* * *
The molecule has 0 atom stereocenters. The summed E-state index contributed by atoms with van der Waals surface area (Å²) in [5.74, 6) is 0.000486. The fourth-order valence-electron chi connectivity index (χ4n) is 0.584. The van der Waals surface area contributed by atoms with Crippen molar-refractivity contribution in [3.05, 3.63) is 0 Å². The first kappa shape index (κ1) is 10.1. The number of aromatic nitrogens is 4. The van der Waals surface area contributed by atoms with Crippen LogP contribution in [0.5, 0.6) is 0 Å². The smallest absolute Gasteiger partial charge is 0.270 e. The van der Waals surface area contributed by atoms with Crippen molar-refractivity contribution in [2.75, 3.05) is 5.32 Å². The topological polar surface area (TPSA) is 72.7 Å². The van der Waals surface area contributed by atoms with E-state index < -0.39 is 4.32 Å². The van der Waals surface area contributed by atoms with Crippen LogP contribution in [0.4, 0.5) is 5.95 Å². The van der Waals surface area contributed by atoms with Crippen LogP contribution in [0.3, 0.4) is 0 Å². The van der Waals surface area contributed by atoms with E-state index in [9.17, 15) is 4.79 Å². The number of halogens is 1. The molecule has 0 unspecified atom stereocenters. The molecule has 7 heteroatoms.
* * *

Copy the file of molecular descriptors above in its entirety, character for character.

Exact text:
The molecule has 0 atom stereocenters. The summed E-state index contributed by atoms with van der Waals surface area (Å²) in [5.74, 6) is 0.000486. The fourth-order valence-electron chi connectivity index (χ4n) is 0.584. The van der Waals surface area contributed by atoms with Crippen molar-refractivity contribution in [3.05, 3.63) is 0 Å². The first kappa shape index (κ1) is 10.1. The number of aromatic nitrogens is 4. The van der Waals surface area contributed by atoms with Crippen LogP contribution in [0.5, 0.6) is 0 Å². The smallest absolute Gasteiger partial charge is 0.270 e. The van der Waals surface area contributed by atoms with Crippen molar-refractivity contribution in [2.75, 3.05) is 5.32 Å². The topological polar surface area (TPSA) is 72.7 Å². The van der Waals surface area contributed by atoms with E-state index < -0.39 is 4.32 Å². The van der Waals surface area contributed by atoms with Crippen LogP contribution in [0.4, 0.5) is 5.95 Å². The van der Waals surface area contributed by atoms with Crippen LogP contribution in [0.3, 0.4) is 0 Å². The van der Waals surface area contributed by atoms with E-state index in [9.17, 15) is 4.79 Å². The number of halogens is 1. The molecule has 0 unspecified atom stereocenters. The molecule has 7 heteroatoms.